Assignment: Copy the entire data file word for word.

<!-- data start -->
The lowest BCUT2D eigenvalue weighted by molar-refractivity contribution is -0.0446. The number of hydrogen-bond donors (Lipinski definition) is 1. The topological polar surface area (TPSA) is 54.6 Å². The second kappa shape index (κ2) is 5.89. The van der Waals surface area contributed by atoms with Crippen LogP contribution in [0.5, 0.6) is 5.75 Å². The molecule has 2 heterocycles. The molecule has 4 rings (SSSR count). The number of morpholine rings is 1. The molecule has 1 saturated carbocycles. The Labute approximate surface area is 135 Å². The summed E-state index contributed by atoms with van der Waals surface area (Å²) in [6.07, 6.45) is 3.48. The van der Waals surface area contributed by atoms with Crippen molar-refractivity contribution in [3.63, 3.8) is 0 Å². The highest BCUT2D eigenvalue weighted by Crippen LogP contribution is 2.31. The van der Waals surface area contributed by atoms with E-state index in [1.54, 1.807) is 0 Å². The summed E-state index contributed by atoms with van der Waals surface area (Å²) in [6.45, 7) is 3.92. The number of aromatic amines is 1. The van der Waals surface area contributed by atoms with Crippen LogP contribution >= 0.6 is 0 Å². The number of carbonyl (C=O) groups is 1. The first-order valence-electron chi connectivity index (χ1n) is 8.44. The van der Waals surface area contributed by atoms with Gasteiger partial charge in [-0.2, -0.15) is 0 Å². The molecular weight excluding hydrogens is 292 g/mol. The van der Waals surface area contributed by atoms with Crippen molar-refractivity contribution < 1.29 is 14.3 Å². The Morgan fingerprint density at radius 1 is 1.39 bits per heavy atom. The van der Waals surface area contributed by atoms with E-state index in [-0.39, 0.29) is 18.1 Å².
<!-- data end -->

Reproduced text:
The lowest BCUT2D eigenvalue weighted by molar-refractivity contribution is -0.0446. The number of hydrogen-bond donors (Lipinski definition) is 1. The topological polar surface area (TPSA) is 54.6 Å². The second kappa shape index (κ2) is 5.89. The van der Waals surface area contributed by atoms with Crippen LogP contribution in [0.5, 0.6) is 5.75 Å². The molecule has 2 heterocycles. The molecule has 4 rings (SSSR count). The number of morpholine rings is 1. The molecule has 1 saturated carbocycles. The Labute approximate surface area is 135 Å². The summed E-state index contributed by atoms with van der Waals surface area (Å²) in [6.07, 6.45) is 3.48. The van der Waals surface area contributed by atoms with Crippen molar-refractivity contribution in [3.63, 3.8) is 0 Å². The highest BCUT2D eigenvalue weighted by Crippen LogP contribution is 2.31. The van der Waals surface area contributed by atoms with E-state index in [1.54, 1.807) is 0 Å². The summed E-state index contributed by atoms with van der Waals surface area (Å²) in [6.45, 7) is 3.92. The number of aromatic amines is 1. The van der Waals surface area contributed by atoms with Crippen LogP contribution >= 0.6 is 0 Å². The number of carbonyl (C=O) groups is 1. The first-order valence-electron chi connectivity index (χ1n) is 8.44. The van der Waals surface area contributed by atoms with Gasteiger partial charge in [-0.2, -0.15) is 0 Å². The molecular weight excluding hydrogens is 292 g/mol. The van der Waals surface area contributed by atoms with Crippen molar-refractivity contribution < 1.29 is 14.3 Å². The Morgan fingerprint density at radius 1 is 1.39 bits per heavy atom. The van der Waals surface area contributed by atoms with E-state index in [-0.39, 0.29) is 18.1 Å².